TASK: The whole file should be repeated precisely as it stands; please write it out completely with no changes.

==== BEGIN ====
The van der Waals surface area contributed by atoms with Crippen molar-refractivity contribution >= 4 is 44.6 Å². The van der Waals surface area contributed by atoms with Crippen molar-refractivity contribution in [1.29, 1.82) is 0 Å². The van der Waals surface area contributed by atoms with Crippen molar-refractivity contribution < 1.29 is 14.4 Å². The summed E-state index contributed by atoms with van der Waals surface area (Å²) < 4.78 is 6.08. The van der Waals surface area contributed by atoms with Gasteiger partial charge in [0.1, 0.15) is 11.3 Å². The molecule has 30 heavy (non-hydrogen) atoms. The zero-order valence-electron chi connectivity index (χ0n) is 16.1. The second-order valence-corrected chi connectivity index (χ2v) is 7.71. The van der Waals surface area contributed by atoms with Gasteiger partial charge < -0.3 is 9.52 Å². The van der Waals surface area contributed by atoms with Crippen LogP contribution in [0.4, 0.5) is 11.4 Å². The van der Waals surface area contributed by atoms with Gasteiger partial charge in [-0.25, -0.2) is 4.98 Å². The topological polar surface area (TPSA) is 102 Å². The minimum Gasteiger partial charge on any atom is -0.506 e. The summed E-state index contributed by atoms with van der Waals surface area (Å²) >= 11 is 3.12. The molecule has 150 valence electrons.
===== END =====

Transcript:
The van der Waals surface area contributed by atoms with Crippen molar-refractivity contribution >= 4 is 44.6 Å². The van der Waals surface area contributed by atoms with Crippen molar-refractivity contribution in [1.29, 1.82) is 0 Å². The van der Waals surface area contributed by atoms with Crippen molar-refractivity contribution < 1.29 is 14.4 Å². The summed E-state index contributed by atoms with van der Waals surface area (Å²) < 4.78 is 6.08. The van der Waals surface area contributed by atoms with Gasteiger partial charge in [0.1, 0.15) is 11.3 Å². The molecule has 30 heavy (non-hydrogen) atoms. The zero-order valence-electron chi connectivity index (χ0n) is 16.1. The second-order valence-corrected chi connectivity index (χ2v) is 7.71. The van der Waals surface area contributed by atoms with Gasteiger partial charge < -0.3 is 9.52 Å². The van der Waals surface area contributed by atoms with Crippen LogP contribution in [0.4, 0.5) is 11.4 Å². The van der Waals surface area contributed by atoms with Gasteiger partial charge in [-0.25, -0.2) is 4.98 Å². The topological polar surface area (TPSA) is 102 Å². The minimum Gasteiger partial charge on any atom is -0.506 e. The summed E-state index contributed by atoms with van der Waals surface area (Å²) >= 11 is 3.12. The molecule has 150 valence electrons.